Their solution came in three packages with the help of overall designs by Thapelo Moeti.

The first was a large station.

This is how it works.

Children approach the hand washing station that may have four to five taps.

Only one of the taps has a sensor.

As soon as one of the children puts her hands under the first tap with a sensor, water rushes out.

But it doesn’t only come out through the tap that has a sensor.

Rather it comes out through the other four taps with no sensors.

Thus multiple hand washing processes happen at the same time.

If there are few children, there is no need to open the other four taps to save water.

The water used for washing is stored in a big elevated tank.

It is then piped from the tank and warmed using a solar geyser.

It is said that the warmer the water, the more effective it is in clearing off germs.

Once the water is heated, it is then pumped into the taps.

However, remember it comes to the taps only if the sensor at the tap detects a hand.

The sensing and pumping systems need power.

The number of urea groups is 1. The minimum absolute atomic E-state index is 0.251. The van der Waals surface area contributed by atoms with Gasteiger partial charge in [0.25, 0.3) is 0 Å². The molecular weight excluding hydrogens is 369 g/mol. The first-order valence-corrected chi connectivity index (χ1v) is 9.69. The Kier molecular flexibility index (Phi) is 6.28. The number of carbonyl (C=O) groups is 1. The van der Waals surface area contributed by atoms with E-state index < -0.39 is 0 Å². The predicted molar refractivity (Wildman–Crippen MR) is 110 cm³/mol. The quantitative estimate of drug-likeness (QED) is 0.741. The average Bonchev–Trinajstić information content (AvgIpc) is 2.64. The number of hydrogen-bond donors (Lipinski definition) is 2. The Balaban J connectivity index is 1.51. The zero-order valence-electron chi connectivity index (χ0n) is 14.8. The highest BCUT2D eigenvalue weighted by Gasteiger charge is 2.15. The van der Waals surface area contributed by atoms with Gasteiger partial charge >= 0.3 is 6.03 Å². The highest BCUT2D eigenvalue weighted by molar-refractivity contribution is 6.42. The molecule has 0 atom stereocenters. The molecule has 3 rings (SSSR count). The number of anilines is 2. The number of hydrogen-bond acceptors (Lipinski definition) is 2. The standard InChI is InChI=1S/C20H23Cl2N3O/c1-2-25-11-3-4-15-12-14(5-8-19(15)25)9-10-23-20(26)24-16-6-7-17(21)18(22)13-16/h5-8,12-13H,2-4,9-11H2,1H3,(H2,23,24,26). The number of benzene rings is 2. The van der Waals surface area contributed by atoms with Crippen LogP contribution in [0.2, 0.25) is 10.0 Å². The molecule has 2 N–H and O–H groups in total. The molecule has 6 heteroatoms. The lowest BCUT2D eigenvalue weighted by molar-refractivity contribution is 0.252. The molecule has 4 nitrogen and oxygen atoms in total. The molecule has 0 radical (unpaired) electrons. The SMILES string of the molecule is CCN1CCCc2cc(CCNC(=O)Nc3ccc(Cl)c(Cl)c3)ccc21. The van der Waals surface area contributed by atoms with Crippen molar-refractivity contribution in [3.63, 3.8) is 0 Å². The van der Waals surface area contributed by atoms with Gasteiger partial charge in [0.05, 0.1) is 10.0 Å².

The idea is to use as much of the sun’s energy as possible.

So solar panels are used to power the systems.

However, the station is also connected to electricity.

Part of the interesting work was to ensure that the station could switch easily between solar and electricity.

If there is no electricity, the solar takes over, automatically.

If there is no solar, electricity takes over, depending on which one is given a priority by the design.

The whole thing involved a lot of skills including electronics, plumbing and machining.

The second version is called the medium station.

It works much like the large station but without a solar geyser.

The third station is a small station.

The station is connected directly to municipal flowing water.

It is run on normal electricity or batteries.

It can even be used in homes.

Here are the lucky institutions that benefit from the stations: (1) Lesia Primary and High Schools, (2) Mazenod High School (3) Ha Raboletse Secondary School (they had neither running water nor electricity (4) National University of Lesotho International School (NULIS), (5) Senkatana Clinic, (6) Khubetsoana Clinic, (7) St Joseph’s Clinic, Ha Abia, (Maseru Central Charge Office and (9) God’s Love Centre, a Centre for vulnerable children.

Covid-19 may or may never go but the stations will remain.

“We need them way beyond Covid-19,” the NUL lecturers said.

That is because, they said, good hygiene is always a great idea, Covid or no Covid.

Own Correspondent

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MP defies party, backs opposition



MOHLOMINYANE Tota, the only MP for the United for Change (UFC), has defied the party’s order to stop voting with the opposition in parliament.